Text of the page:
A dry January has shrunken the snowpack across the Sierra Nevada, a vital water resource for many California farms and cities.
The state Department of Water Resources conducted field measurements of the snowpack at various locations on Tuesday and found it to be 93 percent of average for the date. This comes after heavy snows in December had the snowpack at above average conditions.
The reversal is due to a lack of storms moving into Calfornia during virtually the entire month of January, normally the wettest month of the year. Precipitation across the Northern Sierra, a region crucial to snowpack water storage, has been only 13 percent of the January average.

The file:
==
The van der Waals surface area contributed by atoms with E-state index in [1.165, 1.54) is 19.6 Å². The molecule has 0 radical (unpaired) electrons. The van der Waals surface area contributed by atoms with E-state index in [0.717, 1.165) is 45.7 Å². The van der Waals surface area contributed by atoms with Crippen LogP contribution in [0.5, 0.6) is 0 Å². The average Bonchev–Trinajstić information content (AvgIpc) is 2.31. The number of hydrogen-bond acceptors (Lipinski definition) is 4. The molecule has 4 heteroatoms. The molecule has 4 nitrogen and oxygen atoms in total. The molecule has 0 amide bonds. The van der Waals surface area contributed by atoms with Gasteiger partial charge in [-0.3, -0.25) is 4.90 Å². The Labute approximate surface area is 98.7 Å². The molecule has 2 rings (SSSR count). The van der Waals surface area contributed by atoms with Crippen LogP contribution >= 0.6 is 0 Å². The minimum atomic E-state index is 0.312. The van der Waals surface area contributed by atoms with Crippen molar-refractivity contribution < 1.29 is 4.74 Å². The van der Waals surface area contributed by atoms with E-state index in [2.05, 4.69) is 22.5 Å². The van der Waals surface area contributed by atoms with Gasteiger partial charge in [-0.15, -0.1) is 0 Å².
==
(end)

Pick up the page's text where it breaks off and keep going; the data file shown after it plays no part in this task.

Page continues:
While not yet a warning of drought conditions or water shortages to come, that could change if the balance of winter is also dry.
"Relatively dry weather this month is once again a reminder that the weather is unpredictable and we must always practice conservation," DWR Director Mark Cowin said in a statement.
November and December each delivered about 200 percent of normal precipitation in the Northern Sierra. As a result, water storage reservoirs are in good condition for this point in the year. Folsom Lake on the American River currently holds 110 percent of average water volume for the date, while Shasta and Oroville reservoirs are at 111 percent and 113 percent, respectively.